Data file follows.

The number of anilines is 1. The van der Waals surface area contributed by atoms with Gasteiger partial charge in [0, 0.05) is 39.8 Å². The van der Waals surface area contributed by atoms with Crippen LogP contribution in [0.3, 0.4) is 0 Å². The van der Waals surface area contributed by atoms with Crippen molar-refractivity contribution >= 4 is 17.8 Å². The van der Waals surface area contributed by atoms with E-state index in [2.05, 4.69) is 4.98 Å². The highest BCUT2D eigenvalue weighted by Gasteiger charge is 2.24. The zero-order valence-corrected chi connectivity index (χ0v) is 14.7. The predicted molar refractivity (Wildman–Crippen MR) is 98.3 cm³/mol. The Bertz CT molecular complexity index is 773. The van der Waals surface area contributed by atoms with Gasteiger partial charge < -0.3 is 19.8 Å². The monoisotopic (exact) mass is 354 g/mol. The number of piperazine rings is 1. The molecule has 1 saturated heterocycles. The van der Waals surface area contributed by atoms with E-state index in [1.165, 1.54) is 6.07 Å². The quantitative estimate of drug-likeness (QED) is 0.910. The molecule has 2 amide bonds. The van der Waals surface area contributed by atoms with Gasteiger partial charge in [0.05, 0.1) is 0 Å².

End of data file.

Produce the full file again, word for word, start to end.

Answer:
The number of anilines is 1. The van der Waals surface area contributed by atoms with Gasteiger partial charge in [0, 0.05) is 39.8 Å². The van der Waals surface area contributed by atoms with Crippen LogP contribution in [0.3, 0.4) is 0 Å². The van der Waals surface area contributed by atoms with Crippen molar-refractivity contribution >= 4 is 17.8 Å². The van der Waals surface area contributed by atoms with E-state index in [2.05, 4.69) is 4.98 Å². The highest BCUT2D eigenvalue weighted by Gasteiger charge is 2.24. The zero-order valence-corrected chi connectivity index (χ0v) is 14.7. The predicted molar refractivity (Wildman–Crippen MR) is 98.3 cm³/mol. The Bertz CT molecular complexity index is 773. The van der Waals surface area contributed by atoms with Gasteiger partial charge < -0.3 is 19.8 Å². The monoisotopic (exact) mass is 354 g/mol. The number of piperazine rings is 1. The molecule has 1 saturated heterocycles. The van der Waals surface area contributed by atoms with E-state index in [1.165, 1.54) is 6.07 Å². The quantitative estimate of drug-likeness (QED) is 0.910. The molecule has 2 amide bonds. The van der Waals surface area contributed by atoms with Gasteiger partial charge in [0.05, 0.1) is 0 Å².